“The Uprising of Women in the Arab World” (TUWAW) Facebook page has accrued over 100,000 followers since its inception in October of 2011. The page invites users to follow trending activism issues and engage in international dialogue concerning topics relevant to Arab women.
While I know the page is regularly updated by posts from around the world, it shocked me to learn that the highest number of contributions came from Yemen – a country long accustomed to the murky bottom of the discrimination-ranking Gender Index. Considering how limited Internet access is in Yemen, the feat deserves extra plaudits. Apparently Yemen is pushing back against the gender inequalities that make it difficult for women’s success.
Co-founders of TUWAW’s Facebook page and international movement, Yalda Jounes, Diala Haidar and Farah Barqawi, confirmed the incredible Yemeni response during a Women Bloggers Conference in Morocco last week. They noted that most of the posts come from a surprisingly wise pool of Yemeni youth. The posts by these youngsters adroitly reflect on the serious social grievances Yemeni women endure, including child marriage and sexual harassment.
This is what founders like Farah Barqawi hoped the page would encourage. “The idea of the page and blog,” she said, “came with the Arab Uprisings… with the awareness that women and men in the Arab World were missing rights and freedoms.” The page would, she and her co-conspirators believed, provide the perfect forum for women (and men) to lobby for bigger steps toward gender equality. While the uprisings were a good start, “revolutions,” Barqawi stated, “are either complete with women or [aren’t] at all.”
It’s this idea that’s caught on with TUWAW’s followers. Those posting from Yemen seem to have fully embraced the notion that a total liberation for a nation won't happen if half of its population is oppressed. The dissemination of this concept is particularly important in a country like Yemen, which is often characterized by its ultra-conservative mores. Luckily, we can see some changes taking shape there – changes I never imagined I’d see.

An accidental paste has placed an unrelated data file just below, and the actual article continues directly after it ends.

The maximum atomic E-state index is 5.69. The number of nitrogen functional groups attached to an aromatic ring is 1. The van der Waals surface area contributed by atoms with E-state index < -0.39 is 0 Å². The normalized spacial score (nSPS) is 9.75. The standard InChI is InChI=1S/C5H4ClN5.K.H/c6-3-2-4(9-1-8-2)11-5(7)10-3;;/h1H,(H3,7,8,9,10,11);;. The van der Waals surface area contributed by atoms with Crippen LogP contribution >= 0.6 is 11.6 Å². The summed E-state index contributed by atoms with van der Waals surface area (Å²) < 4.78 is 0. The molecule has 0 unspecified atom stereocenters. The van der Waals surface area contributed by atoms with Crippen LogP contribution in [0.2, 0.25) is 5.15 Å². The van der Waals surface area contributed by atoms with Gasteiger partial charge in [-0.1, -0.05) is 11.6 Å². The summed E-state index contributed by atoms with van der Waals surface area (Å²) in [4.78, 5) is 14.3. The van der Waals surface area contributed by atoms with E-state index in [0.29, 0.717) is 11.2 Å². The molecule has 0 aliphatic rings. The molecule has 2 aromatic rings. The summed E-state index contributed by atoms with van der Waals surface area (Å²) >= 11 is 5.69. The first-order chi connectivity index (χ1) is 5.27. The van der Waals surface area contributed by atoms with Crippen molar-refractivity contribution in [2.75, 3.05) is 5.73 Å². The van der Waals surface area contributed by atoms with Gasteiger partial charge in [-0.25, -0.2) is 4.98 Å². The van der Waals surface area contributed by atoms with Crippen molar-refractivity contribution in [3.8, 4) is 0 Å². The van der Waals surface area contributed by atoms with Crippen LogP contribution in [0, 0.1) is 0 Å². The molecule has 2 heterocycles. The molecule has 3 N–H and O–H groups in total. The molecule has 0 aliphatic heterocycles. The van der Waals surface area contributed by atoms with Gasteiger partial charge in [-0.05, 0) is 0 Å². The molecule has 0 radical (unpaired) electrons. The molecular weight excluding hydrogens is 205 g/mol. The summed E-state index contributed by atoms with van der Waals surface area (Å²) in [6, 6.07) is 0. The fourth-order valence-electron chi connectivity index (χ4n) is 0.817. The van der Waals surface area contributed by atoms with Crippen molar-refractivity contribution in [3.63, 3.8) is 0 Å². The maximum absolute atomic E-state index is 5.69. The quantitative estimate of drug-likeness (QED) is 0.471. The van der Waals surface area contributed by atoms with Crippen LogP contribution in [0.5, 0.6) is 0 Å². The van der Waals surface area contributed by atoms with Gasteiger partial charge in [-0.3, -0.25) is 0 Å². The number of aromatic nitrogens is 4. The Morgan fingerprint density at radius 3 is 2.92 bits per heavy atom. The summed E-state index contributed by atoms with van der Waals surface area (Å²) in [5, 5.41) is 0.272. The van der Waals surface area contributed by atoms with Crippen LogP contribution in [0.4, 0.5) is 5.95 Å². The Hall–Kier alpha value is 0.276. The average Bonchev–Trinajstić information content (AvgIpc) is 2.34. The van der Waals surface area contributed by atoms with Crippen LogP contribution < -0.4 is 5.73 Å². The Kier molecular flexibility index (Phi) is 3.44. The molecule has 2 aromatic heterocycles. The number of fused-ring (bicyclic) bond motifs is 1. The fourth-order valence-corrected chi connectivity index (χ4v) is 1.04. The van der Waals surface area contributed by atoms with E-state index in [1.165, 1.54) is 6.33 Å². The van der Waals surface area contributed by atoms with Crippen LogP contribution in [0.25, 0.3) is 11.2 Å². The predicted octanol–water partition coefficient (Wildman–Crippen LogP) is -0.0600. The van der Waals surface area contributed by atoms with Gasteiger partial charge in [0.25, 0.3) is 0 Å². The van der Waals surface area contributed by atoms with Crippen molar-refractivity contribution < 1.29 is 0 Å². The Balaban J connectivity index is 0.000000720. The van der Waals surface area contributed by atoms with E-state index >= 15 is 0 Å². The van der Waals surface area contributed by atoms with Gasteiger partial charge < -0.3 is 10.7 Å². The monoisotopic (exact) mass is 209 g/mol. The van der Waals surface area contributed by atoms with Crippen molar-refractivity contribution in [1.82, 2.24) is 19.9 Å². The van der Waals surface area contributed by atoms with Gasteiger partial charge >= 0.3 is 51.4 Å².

One instance occurred in March of 2013 when a women's rights activist, Renad Mohammed, managed to hang a massive, feminist, political poster in the heart of Sana’a city for a week. The poster showed women’s rights activist Ala'a al-Eryani holding the following statement: “I'm with the Uprising of Women in the Arab World because I won't stop demanding my rights.” It was an unprecedented step that brought women’s rights issues directly to the people.
Additionally, Mohammed organized and held a seminar on women's rights issues in Yemen, to mark International Women's Day. The idea, she admitted, was inspired by the TUWAW Facebook page. The seminar was a complete success and even attracted the attention of BBC Arabic, which reported on the event. Hopefully Yemen's law-makers were listening as well.
While TUWAW is getting the message out to youth activists around the Arab World, its themes seem to resonate particularly strongly with intrepid young activists in Yemen. What the Yemeni bloggers, Facebook users, and organizers are showing is that women’s rights and Yemeni activism are both alive and strong.
*Afrah Nasser is a Yemeni blogger and Freelance writer